With gyms and pools closed and sports leagues shut down, a miniboom is emerging in running, a natural sport for social distancing.
All road races have been cancelled. There was no Tokyo Marathon, no New York Half Marathon. There will be no marathons this April in Boston, London or Northern California.
The racing world, like the rest of the world, is on hold. But you wouldn't know it by looking at public parks, streets and trails across the United States.
A running boom is taking off.
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With little else to do — no spinning classes, lap swim hours, boot camps or barre — a lot of people are turning to (or getting back to) running.
It's the perfect sport for a pandemic. All you need is a pair of shoes and a 6-foot buffer from the next person. (Some New York City paths, however, have gotten crowded with runners and walkers, making social distancing even there a challenge.)
Cabin fever is driving out the masses. Kids on scooters are chasing their huffing and puffing parents, some of whom have coaxed their own children to run, with mixed enthusiasm. Teenagers on bicycles are barking at their parents to catch up, like an elite coach prepping an Olympic hopeful.
There are runners in jeans and runners in expensive "athleisure" kits that look like they have never seen sweat. There are people wearing classic Converse and Nike Vaporflys and every shoe in between. There are families pulling each other with games of "first one to the light post wins" and friends running with an awkward amount of space between each other.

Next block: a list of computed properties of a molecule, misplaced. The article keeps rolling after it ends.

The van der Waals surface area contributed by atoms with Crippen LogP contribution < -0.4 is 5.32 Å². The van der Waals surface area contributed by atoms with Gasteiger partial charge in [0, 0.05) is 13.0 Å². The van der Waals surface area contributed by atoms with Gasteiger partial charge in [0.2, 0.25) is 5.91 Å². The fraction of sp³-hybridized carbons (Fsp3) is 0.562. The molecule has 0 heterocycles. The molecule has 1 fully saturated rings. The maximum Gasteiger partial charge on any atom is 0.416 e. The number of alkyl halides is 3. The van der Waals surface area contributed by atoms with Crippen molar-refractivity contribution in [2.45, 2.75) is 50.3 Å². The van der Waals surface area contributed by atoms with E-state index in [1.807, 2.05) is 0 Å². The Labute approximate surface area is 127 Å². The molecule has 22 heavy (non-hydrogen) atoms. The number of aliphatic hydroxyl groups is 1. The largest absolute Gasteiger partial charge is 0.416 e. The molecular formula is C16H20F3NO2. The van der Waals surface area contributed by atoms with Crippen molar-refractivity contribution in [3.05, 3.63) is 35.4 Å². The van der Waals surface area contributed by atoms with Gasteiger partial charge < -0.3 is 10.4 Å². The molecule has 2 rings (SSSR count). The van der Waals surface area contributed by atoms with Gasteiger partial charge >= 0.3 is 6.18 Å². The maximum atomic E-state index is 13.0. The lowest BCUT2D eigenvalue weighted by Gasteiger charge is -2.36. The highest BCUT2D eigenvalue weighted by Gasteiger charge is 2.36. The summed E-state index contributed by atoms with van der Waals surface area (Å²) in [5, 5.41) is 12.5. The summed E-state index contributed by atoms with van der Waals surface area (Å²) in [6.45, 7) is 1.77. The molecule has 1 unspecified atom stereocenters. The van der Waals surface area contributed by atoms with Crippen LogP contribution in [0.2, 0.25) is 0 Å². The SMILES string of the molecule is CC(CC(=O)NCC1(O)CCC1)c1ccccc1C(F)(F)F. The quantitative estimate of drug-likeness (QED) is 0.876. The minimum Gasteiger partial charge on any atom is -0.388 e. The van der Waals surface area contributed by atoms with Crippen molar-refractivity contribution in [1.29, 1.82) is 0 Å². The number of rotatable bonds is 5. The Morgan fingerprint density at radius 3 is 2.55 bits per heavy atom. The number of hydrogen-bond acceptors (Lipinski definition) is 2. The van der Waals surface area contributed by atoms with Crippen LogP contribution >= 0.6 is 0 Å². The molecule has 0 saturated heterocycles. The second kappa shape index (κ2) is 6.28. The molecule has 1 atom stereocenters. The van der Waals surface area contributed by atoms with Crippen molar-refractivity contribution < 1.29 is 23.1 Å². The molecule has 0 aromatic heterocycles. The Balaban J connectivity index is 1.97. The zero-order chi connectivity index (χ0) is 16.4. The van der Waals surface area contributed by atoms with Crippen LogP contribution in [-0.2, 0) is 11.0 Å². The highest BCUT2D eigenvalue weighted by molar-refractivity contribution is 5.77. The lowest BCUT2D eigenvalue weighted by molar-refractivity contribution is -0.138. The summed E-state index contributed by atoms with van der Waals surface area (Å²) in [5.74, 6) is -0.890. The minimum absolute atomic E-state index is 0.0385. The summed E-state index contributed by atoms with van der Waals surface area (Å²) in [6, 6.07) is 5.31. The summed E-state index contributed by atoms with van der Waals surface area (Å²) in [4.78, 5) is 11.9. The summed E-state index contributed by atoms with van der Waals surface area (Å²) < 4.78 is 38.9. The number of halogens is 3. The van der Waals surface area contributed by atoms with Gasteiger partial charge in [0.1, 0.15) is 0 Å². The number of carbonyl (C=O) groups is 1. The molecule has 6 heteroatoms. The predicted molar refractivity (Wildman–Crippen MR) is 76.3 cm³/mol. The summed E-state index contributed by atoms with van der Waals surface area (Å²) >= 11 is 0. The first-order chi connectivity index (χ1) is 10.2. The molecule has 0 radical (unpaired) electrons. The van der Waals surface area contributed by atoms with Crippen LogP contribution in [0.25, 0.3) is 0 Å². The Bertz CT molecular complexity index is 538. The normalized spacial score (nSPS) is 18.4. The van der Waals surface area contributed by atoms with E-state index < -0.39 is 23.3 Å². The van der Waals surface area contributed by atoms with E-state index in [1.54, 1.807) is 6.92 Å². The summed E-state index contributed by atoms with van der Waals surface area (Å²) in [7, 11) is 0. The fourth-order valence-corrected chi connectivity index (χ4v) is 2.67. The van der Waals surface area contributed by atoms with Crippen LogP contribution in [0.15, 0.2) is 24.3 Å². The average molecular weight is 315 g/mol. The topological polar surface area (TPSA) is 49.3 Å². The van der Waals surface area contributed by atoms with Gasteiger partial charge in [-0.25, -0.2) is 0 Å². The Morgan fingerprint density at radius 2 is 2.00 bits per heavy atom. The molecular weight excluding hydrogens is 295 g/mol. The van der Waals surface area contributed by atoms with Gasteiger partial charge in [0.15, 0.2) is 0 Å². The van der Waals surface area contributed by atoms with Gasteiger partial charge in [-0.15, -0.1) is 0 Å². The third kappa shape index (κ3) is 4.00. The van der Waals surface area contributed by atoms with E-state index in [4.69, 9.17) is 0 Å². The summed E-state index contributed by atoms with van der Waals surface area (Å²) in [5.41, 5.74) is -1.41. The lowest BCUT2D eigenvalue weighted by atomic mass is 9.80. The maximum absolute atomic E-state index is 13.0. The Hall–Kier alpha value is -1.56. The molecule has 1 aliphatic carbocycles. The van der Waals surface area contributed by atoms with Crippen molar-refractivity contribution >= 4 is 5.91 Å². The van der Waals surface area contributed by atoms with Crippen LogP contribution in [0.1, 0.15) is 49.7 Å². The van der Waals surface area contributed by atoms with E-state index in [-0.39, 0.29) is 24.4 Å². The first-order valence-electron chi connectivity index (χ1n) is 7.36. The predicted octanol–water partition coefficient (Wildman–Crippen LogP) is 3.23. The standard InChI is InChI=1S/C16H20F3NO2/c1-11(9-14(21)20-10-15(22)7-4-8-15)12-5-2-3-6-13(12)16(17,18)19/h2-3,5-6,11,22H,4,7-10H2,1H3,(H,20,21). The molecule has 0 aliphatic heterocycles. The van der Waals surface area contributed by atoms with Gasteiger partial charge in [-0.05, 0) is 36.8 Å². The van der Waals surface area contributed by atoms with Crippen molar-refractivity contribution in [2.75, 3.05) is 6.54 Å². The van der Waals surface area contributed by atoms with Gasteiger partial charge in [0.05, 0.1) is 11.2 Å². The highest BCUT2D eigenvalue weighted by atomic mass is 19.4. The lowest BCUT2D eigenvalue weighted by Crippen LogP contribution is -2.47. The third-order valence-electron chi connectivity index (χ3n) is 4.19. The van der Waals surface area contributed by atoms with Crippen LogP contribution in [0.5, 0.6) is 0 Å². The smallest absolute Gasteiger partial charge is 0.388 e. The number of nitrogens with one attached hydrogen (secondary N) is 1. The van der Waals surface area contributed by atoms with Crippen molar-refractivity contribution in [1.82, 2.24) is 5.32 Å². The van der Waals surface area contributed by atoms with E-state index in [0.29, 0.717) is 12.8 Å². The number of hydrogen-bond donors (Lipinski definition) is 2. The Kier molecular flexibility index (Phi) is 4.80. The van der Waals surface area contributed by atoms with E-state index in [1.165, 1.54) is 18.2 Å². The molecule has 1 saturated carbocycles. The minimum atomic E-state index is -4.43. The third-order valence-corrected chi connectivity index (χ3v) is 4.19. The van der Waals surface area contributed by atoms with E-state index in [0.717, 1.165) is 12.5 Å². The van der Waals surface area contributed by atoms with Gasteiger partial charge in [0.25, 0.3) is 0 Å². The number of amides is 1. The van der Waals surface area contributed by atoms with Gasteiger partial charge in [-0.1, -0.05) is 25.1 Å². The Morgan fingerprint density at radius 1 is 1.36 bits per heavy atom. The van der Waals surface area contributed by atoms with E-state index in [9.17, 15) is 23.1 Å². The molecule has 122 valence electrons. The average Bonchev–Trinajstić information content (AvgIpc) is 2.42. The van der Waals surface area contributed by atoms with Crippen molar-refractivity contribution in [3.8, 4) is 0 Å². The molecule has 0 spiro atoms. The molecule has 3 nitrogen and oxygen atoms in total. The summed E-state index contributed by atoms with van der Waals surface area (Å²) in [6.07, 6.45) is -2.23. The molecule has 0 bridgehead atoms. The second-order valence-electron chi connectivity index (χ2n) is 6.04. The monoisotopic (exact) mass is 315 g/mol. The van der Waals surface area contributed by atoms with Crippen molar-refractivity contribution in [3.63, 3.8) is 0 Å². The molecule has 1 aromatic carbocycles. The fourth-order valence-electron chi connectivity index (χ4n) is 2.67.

The newest runners are easy to spot, falling into one of three camps: overexcited, overstriding or overly dramatic about the hill up ahead. But a transformation comes quickly. A few blocks later and it's easy to see the release on the faces of runners who have found their new outlet.
For many regular runners (I'm looking at you, Lauren, Will, Mary and the older gentleman who usually recites prayers while running and yells, "God bless you, girl!" every time I see him), it feels like the rest of the world has had some epiphany.
As a regular runner, you become addicted to the simple act of putting one foot in front of the other because when you're running hard, that's all you can think about. The lactic acid building in your legs doesn't care about your work calendar or your school assignment or etiquette for video conference calls or the state of the pandemic today. Just get comfortable with being uncomfortable. Get to the next mile, to the next repetition, to the next tree, to the next breath.
We die-hards are occasionally seen as masochistic. Yes, you used to roll your eyes when we woke up before the sun rose or ran home from work or spent hours on the weekend logging double-digit miles only to fall asleep on the couch in the afternoon.
But you get it now, right? There's a reason many refer to the longest run of the week with religious terminology. It's not a Sunday long run, it's "the church of the long run." (For me, it's a synagogue of the long run on Saturday.)
There's an unspoken language among runners — one that's perfectly communicated outside the buffer zone recommended by the Centers for Disease Control and Prevention. The subtle acknowledgment transcends language and borders and athletic ability.
Run in any country, in any park, at any time, spot another runner, and chances are you'll greet each other with the slightest nod. You're out here too.
Sometimes that nod gives way to a wave. When the weather is treacherous, sometimes you'll get a thumbs up. You're still out here too.
In this time, as more and more people hit their parks, streets and trails, make sure to nod at your fellow runner.
We're all still out here.
Written by: Talya Minsberg
Photographs by: Ashley Gilbertson, Hana Asano and Alyssa Schukar
© 2020 THE NEW YORK TIMES